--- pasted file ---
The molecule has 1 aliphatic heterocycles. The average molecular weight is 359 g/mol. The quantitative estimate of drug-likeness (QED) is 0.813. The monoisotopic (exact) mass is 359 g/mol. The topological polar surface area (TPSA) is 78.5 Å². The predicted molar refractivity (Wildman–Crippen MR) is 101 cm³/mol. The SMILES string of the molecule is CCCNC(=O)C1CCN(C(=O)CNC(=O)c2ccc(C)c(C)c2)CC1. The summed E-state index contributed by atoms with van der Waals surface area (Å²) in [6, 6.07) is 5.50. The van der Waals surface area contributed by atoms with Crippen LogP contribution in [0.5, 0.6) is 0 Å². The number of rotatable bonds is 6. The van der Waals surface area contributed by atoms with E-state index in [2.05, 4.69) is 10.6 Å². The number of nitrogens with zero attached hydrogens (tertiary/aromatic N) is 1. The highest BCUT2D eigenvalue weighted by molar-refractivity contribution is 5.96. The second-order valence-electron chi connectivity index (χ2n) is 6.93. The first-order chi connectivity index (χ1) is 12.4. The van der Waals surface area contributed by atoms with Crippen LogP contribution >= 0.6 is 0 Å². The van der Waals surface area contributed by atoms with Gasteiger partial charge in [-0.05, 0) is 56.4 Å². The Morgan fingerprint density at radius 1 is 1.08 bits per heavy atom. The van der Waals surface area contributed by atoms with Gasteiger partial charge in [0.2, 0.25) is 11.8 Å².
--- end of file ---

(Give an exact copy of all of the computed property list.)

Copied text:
The molecule has 1 aliphatic heterocycles. The average molecular weight is 359 g/mol. The quantitative estimate of drug-likeness (QED) is 0.813. The monoisotopic (exact) mass is 359 g/mol. The topological polar surface area (TPSA) is 78.5 Å². The predicted molar refractivity (Wildman–Crippen MR) is 101 cm³/mol. The SMILES string of the molecule is CCCNC(=O)C1CCN(C(=O)CNC(=O)c2ccc(C)c(C)c2)CC1. The summed E-state index contributed by atoms with van der Waals surface area (Å²) in [6, 6.07) is 5.50. The van der Waals surface area contributed by atoms with Crippen LogP contribution in [0.5, 0.6) is 0 Å². The number of rotatable bonds is 6. The van der Waals surface area contributed by atoms with E-state index in [2.05, 4.69) is 10.6 Å². The number of nitrogens with zero attached hydrogens (tertiary/aromatic N) is 1. The highest BCUT2D eigenvalue weighted by molar-refractivity contribution is 5.96. The second-order valence-electron chi connectivity index (χ2n) is 6.93. The first-order chi connectivity index (χ1) is 12.4. The van der Waals surface area contributed by atoms with Crippen LogP contribution >= 0.6 is 0 Å². The van der Waals surface area contributed by atoms with Gasteiger partial charge in [-0.05, 0) is 56.4 Å². The Morgan fingerprint density at radius 1 is 1.08 bits per heavy atom. The van der Waals surface area contributed by atoms with Gasteiger partial charge in [0.2, 0.25) is 11.8 Å².